Five percent of Americans are running late on their mortgage payments. But 95 percent are not.
Thirteen percent of subprime borrowers are running late on their mortgages. That means 87 percent are not.
My point is not to excuse bad numbers, but put them in perspective. They're not the worst they've ever been. They're the worst they've been in four years.
There is a difference, saying things have never been this bad, then correcting yourself and saying, "Well, actually they were worse than this back in 2003."
Because to besmirch an entire group of borrowers for the sins and slip-ups of a few, does the many more good an unconscionable bad.
Further, it dries up opportunities for those who rightly deserve their crack at the American Dream — owning a home.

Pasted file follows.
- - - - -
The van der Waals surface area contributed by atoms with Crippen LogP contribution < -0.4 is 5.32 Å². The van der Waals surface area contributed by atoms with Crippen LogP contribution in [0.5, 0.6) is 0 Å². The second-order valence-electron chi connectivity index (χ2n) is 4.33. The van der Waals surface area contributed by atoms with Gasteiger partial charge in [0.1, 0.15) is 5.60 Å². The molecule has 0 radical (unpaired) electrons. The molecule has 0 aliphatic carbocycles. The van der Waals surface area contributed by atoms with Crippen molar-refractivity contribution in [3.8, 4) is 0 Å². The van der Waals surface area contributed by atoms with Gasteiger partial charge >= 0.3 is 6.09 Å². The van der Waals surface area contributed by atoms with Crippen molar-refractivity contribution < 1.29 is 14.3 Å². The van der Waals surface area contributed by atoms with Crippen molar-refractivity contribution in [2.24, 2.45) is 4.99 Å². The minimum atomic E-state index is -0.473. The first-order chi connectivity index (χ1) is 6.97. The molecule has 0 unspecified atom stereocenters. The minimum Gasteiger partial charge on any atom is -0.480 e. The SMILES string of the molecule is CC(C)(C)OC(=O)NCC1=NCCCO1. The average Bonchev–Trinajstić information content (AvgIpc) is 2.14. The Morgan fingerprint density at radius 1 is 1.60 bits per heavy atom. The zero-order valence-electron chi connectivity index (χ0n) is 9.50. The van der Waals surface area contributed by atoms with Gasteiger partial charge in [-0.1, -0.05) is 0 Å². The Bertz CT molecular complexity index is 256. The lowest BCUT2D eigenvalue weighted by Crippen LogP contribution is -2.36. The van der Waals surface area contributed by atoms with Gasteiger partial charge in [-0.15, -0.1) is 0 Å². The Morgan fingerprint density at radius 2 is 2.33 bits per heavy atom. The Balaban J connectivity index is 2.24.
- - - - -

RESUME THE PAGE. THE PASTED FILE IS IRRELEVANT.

Most who take out a mortgage pay that mortgage, on time, all the time.
Most who figure they got in on an adjustable rate that starts out low, have figured for themselves whether they can afford the payments when they're "not" that low.
They're smart. They're shrewd. But right now, they're screwed. Because some weren't that smart, or that shrewd, or that prudent, or that careful.
It's a damning indictment to say the people have failed the system, when it's some overzealous lenders who failed the people. Because 95 percent of Americans are doing the right thing. And 87 percent of risky borrowers are doing the right thing.
We live to report on those who don't. I regret we're not fair and balanced enough to commend those who do.
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